Although it would be impossible, not to mention morally reprehensible, to try to single out the most ruinous period in the AIDS pandemic, those initial years (H.I.V. was first identified in 1983) were terrifying in their own particular way. By 1985, in one of the crueler ironies of the century, gay men had learned that the liberation of the libido, the casting-off of eons-old shame, had exposed them to an implacable, hitherto unknown virus. There was no medication except a drug known as AZT, which was mostly a palliative, and not a very effective one. An AIDS diagnosis, in 1985, was considered a death sentence.
The cohort of friends and lovers in Makkai’s novel live in a constant state of morbid apprehension, first awaiting their test results and then, if the news is bad, awaiting their initial symptoms. Primary among the group (many of whom have already slept with, and infected, one another, back when sex seemed harmless) is a young man named Yale Tishman, recently hired by Northwestern University to help establish a permanent collection for a campus art gallery. Gentle and thoroughly decent, he lives with Charlie Keene, the publisher of a gay newspaper, who is possessive, sulk-prone and just generally a piece of work. For them, as for many, questions about fidelity, and about secrets, take on a new urgency once contagion enters the picture.
“The Great Believers” is peppered with surprises, a minor wonder in a narrative so rife with dreadfully foregone conclusions. As is true of many good novels, writing about it requires considerable navigation around spoilers. Suffice it to say that in the mid-80s sections the grim reaper runs rampant, but there’s no telling who’ll be felled and who’ll be spared. The 2015 sections are, in their way, a detective story. How, after all, does a mother locate her adult daughter, knowing only that she’s somewhere in Paris?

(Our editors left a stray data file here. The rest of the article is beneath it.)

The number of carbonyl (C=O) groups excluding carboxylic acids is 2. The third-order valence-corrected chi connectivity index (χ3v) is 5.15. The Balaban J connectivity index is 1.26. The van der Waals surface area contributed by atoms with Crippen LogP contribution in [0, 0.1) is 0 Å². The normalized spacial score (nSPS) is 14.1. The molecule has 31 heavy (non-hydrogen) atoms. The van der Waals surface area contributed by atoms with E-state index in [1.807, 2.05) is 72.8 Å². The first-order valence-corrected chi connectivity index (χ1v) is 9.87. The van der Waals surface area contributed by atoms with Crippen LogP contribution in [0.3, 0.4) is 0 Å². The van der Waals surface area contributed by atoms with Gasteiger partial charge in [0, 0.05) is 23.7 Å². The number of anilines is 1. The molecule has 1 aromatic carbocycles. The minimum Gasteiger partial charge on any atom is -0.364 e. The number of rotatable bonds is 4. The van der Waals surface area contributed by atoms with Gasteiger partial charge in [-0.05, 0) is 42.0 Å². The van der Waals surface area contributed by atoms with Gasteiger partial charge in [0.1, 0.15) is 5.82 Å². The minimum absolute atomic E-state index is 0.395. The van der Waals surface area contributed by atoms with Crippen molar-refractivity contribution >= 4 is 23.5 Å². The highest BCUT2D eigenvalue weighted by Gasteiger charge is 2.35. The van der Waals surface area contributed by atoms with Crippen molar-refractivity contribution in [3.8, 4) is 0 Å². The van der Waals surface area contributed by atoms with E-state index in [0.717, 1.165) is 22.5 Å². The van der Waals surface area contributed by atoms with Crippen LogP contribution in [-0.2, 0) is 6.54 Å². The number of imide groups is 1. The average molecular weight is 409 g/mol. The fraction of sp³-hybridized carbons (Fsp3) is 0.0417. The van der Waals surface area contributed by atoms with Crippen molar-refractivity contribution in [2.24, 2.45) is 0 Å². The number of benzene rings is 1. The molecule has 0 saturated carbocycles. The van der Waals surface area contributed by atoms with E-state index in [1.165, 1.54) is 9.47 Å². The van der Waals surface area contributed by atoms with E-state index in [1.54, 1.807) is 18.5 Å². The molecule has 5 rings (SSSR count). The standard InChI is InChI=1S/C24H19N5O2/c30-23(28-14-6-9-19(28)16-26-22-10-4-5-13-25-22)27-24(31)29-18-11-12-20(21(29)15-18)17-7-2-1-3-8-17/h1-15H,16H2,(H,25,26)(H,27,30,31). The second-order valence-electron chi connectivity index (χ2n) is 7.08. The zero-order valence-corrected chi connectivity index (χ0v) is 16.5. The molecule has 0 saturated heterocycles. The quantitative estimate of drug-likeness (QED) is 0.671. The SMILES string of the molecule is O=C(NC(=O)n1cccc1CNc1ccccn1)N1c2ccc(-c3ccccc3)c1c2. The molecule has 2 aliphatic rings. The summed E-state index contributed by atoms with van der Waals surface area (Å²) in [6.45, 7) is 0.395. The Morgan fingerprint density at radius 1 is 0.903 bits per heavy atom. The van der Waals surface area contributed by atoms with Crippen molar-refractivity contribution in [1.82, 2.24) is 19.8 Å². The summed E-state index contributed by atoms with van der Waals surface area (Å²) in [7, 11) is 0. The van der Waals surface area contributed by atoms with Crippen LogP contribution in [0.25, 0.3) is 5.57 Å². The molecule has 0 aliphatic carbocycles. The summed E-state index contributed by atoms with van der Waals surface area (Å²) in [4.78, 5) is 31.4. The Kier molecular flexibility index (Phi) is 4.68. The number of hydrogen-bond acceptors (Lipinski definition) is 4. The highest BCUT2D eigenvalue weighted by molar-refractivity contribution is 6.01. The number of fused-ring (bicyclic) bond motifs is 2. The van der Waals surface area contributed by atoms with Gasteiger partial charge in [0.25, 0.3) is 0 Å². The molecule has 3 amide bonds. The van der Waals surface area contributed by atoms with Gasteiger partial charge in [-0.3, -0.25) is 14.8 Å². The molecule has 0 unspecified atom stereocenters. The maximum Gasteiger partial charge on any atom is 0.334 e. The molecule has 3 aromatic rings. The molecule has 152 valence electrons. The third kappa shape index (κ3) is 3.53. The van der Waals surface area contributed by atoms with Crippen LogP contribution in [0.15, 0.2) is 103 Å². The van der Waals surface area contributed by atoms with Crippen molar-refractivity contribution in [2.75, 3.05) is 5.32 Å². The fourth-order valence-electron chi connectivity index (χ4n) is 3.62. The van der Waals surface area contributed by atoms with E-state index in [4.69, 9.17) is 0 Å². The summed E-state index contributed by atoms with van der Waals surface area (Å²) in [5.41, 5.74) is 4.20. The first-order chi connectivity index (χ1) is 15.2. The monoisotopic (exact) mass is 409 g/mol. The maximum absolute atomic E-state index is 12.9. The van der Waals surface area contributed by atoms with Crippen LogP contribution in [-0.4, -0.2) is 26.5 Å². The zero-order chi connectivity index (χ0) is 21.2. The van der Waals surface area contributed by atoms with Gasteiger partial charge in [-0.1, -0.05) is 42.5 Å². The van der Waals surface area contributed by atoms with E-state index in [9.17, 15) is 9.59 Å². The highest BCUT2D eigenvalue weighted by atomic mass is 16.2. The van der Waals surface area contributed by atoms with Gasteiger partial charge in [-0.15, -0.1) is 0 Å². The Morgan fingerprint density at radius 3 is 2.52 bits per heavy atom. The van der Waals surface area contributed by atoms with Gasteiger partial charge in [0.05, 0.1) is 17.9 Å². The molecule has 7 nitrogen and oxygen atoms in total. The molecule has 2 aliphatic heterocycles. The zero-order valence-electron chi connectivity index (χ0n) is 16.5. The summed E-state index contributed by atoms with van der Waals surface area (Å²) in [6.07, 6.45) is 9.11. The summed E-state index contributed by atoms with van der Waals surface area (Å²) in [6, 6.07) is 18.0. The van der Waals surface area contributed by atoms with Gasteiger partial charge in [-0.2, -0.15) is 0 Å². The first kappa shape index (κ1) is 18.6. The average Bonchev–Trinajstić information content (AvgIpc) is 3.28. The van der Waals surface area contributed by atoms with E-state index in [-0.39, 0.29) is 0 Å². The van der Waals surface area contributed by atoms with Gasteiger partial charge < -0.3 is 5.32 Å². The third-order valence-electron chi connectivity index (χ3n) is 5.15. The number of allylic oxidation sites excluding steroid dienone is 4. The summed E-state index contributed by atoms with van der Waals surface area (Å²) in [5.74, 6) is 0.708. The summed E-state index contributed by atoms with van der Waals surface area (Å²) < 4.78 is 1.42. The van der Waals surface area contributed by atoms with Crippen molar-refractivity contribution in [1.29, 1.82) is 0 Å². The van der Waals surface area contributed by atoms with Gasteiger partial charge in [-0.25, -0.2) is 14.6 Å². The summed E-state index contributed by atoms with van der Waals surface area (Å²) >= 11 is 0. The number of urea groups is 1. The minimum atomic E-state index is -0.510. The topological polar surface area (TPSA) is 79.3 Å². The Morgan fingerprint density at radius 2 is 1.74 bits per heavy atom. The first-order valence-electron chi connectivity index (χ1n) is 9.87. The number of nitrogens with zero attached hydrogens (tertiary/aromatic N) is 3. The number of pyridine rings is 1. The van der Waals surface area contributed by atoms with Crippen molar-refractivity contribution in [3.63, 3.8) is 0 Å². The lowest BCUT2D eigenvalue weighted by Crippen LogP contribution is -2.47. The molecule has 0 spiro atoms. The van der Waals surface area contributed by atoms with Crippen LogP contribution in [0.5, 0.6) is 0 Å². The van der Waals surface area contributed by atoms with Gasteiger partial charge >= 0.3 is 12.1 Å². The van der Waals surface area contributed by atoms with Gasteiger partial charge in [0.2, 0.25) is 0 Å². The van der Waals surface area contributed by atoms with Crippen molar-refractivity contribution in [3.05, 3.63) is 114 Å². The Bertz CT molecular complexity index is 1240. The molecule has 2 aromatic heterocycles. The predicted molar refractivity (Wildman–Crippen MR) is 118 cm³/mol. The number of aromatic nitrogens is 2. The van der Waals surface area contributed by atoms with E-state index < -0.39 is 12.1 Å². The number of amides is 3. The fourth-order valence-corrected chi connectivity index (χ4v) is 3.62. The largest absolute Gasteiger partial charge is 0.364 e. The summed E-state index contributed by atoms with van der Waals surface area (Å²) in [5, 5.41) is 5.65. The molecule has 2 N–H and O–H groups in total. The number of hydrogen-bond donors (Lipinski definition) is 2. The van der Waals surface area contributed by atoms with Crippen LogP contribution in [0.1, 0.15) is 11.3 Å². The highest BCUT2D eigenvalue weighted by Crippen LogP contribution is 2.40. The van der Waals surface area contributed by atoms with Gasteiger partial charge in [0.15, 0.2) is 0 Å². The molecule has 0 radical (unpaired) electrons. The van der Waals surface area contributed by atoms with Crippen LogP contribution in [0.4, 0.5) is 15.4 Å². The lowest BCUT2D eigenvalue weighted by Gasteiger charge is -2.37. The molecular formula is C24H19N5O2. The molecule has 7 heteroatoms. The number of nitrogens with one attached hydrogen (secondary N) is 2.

When the novel opens, in 1985, a popular and charismatic man named Nico Marcus has recently died of AIDS, and his family — except for his smart and spirited younger sister, Fiona — prefers to let the cause of his demise go unmentioned. Fiona, who figures peripherally in the mid-80s chapters, moves to the fore in the 2015 chapters, when she, now in her 50s, searches Paris for her lost daughter, Claire, who may have left both a man and a religious cult, and who has no desire to be found.
It would be futile to try to convey the novel’s considerable population, or its plots and subplots, though both population and plots are ingeniously interwoven. The question “What happens next?” remains pressing from the first page to the last. There’s also a highly satisfying underlayer of narrative cause and effect, which may not at first be apparent. The falsehood-filled funeral staged by Nico’s family leads to a wild, impromptu wake put on by his friends, which leads to. … Here, already, is a spoiler, from which I’ll refrain.